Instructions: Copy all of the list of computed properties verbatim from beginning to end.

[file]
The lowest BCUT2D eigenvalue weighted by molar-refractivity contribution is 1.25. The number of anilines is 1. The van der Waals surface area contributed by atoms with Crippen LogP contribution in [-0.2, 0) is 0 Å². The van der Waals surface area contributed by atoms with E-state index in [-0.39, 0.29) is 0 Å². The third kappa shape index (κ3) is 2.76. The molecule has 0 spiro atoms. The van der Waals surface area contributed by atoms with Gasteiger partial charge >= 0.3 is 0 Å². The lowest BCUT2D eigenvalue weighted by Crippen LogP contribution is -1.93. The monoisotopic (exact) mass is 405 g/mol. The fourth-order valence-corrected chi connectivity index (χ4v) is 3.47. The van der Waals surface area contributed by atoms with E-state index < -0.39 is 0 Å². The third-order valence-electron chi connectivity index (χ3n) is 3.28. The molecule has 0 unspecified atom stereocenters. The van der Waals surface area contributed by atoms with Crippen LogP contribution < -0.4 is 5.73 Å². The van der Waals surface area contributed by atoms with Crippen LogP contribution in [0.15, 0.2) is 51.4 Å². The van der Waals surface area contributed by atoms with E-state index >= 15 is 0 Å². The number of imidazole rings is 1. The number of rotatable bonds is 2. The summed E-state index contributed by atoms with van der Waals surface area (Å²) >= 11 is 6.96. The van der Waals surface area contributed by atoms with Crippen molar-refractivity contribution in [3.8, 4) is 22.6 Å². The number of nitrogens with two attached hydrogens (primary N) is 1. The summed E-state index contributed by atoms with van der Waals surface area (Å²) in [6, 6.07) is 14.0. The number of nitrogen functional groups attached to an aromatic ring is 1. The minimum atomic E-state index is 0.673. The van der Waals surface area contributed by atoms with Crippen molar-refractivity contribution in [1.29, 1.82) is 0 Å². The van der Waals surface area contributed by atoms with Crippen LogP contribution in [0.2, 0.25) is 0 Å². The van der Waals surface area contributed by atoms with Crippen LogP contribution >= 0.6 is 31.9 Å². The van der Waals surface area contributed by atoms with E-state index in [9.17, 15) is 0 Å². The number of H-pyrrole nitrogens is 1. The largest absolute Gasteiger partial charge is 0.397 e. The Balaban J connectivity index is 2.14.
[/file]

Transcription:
The lowest BCUT2D eigenvalue weighted by molar-refractivity contribution is 1.25. The number of anilines is 1. The van der Waals surface area contributed by atoms with Crippen LogP contribution in [-0.2, 0) is 0 Å². The van der Waals surface area contributed by atoms with E-state index in [-0.39, 0.29) is 0 Å². The third kappa shape index (κ3) is 2.76. The molecule has 0 spiro atoms. The van der Waals surface area contributed by atoms with Gasteiger partial charge >= 0.3 is 0 Å². The lowest BCUT2D eigenvalue weighted by Crippen LogP contribution is -1.93. The monoisotopic (exact) mass is 405 g/mol. The fourth-order valence-corrected chi connectivity index (χ4v) is 3.47. The van der Waals surface area contributed by atoms with E-state index < -0.39 is 0 Å². The third-order valence-electron chi connectivity index (χ3n) is 3.28. The molecule has 0 unspecified atom stereocenters. The van der Waals surface area contributed by atoms with Crippen LogP contribution < -0.4 is 5.73 Å². The van der Waals surface area contributed by atoms with Crippen LogP contribution in [0.15, 0.2) is 51.4 Å². The van der Waals surface area contributed by atoms with E-state index >= 15 is 0 Å². The number of imidazole rings is 1. The number of rotatable bonds is 2. The summed E-state index contributed by atoms with van der Waals surface area (Å²) >= 11 is 6.96. The van der Waals surface area contributed by atoms with Crippen molar-refractivity contribution in [3.8, 4) is 22.6 Å². The number of nitrogens with two attached hydrogens (primary N) is 1. The summed E-state index contributed by atoms with van der Waals surface area (Å²) in [6, 6.07) is 14.0. The number of nitrogen functional groups attached to an aromatic ring is 1. The minimum atomic E-state index is 0.673. The van der Waals surface area contributed by atoms with Crippen molar-refractivity contribution in [1.29, 1.82) is 0 Å². The van der Waals surface area contributed by atoms with Crippen LogP contribution in [0.2, 0.25) is 0 Å². The van der Waals surface area contributed by atoms with Crippen LogP contribution >= 0.6 is 31.9 Å². The van der Waals surface area contributed by atoms with E-state index in [9.17, 15) is 0 Å². The number of H-pyrrole nitrogens is 1. The largest absolute Gasteiger partial charge is 0.397 e. The Balaban J connectivity index is 2.14.